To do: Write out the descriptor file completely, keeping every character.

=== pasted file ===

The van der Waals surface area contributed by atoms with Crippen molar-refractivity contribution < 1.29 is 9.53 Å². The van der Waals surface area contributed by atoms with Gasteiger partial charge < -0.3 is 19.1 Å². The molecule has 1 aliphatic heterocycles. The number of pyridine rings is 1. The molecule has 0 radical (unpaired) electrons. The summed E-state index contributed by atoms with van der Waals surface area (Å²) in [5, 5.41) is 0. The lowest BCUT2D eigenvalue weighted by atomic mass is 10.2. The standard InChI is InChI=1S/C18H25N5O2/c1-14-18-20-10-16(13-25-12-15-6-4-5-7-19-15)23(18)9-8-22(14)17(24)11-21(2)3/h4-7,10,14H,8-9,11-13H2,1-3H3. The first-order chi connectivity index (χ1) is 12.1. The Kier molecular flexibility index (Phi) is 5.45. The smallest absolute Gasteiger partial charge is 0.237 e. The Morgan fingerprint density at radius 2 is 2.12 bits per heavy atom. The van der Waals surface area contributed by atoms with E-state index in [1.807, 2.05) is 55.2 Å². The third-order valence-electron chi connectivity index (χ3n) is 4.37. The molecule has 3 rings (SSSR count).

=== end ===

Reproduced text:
The van der Waals surface area contributed by atoms with Crippen molar-refractivity contribution < 1.29 is 9.53 Å². The van der Waals surface area contributed by atoms with Gasteiger partial charge < -0.3 is 19.1 Å². The molecule has 1 aliphatic heterocycles. The number of pyridine rings is 1. The molecule has 0 radical (unpaired) electrons. The summed E-state index contributed by atoms with van der Waals surface area (Å²) in [5, 5.41) is 0. The lowest BCUT2D eigenvalue weighted by atomic mass is 10.2. The standard InChI is InChI=1S/C18H25N5O2/c1-14-18-20-10-16(13-25-12-15-6-4-5-7-19-15)23(18)9-8-22(14)17(24)11-21(2)3/h4-7,10,14H,8-9,11-13H2,1-3H3. The first-order chi connectivity index (χ1) is 12.1. The Kier molecular flexibility index (Phi) is 5.45. The smallest absolute Gasteiger partial charge is 0.237 e. The Morgan fingerprint density at radius 2 is 2.12 bits per heavy atom. The van der Waals surface area contributed by atoms with E-state index in [1.807, 2.05) is 55.2 Å². The third-order valence-electron chi connectivity index (χ3n) is 4.37. The molecule has 3 rings (SSSR count).